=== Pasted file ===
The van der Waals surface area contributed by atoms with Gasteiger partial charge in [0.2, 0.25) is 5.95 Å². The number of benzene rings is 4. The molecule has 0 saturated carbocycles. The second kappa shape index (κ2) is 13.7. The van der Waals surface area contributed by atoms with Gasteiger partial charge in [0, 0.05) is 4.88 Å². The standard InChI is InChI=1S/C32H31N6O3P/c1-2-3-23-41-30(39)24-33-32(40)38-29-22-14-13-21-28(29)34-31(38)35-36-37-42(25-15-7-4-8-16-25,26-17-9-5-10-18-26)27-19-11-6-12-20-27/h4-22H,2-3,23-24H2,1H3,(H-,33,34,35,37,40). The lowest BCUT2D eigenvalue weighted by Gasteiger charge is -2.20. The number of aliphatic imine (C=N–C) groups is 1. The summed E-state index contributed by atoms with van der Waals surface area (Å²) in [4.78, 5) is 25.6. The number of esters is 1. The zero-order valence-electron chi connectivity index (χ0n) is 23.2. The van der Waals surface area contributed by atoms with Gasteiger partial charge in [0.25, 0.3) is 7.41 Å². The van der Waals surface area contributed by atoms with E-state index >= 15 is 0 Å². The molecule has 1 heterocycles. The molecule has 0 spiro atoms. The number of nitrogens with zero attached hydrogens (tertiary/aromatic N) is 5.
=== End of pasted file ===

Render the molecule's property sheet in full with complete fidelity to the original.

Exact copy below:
The van der Waals surface area contributed by atoms with Gasteiger partial charge in [0.2, 0.25) is 5.95 Å². The number of benzene rings is 4. The molecule has 0 saturated carbocycles. The second kappa shape index (κ2) is 13.7. The van der Waals surface area contributed by atoms with Gasteiger partial charge in [0, 0.05) is 4.88 Å². The standard InChI is InChI=1S/C32H31N6O3P/c1-2-3-23-41-30(39)24-33-32(40)38-29-22-14-13-21-28(29)34-31(38)35-36-37-42(25-15-7-4-8-16-25,26-17-9-5-10-18-26)27-19-11-6-12-20-27/h4-22H,2-3,23-24H2,1H3,(H-,33,34,35,37,40). The lowest BCUT2D eigenvalue weighted by Gasteiger charge is -2.20. The number of aliphatic imine (C=N–C) groups is 1. The summed E-state index contributed by atoms with van der Waals surface area (Å²) in [4.78, 5) is 25.6. The number of esters is 1. The zero-order valence-electron chi connectivity index (χ0n) is 23.2. The van der Waals surface area contributed by atoms with Gasteiger partial charge in [0.25, 0.3) is 7.41 Å². The van der Waals surface area contributed by atoms with E-state index >= 15 is 0 Å². The molecule has 1 heterocycles. The molecule has 0 spiro atoms. The number of nitrogens with zero attached hydrogens (tertiary/aromatic N) is 5.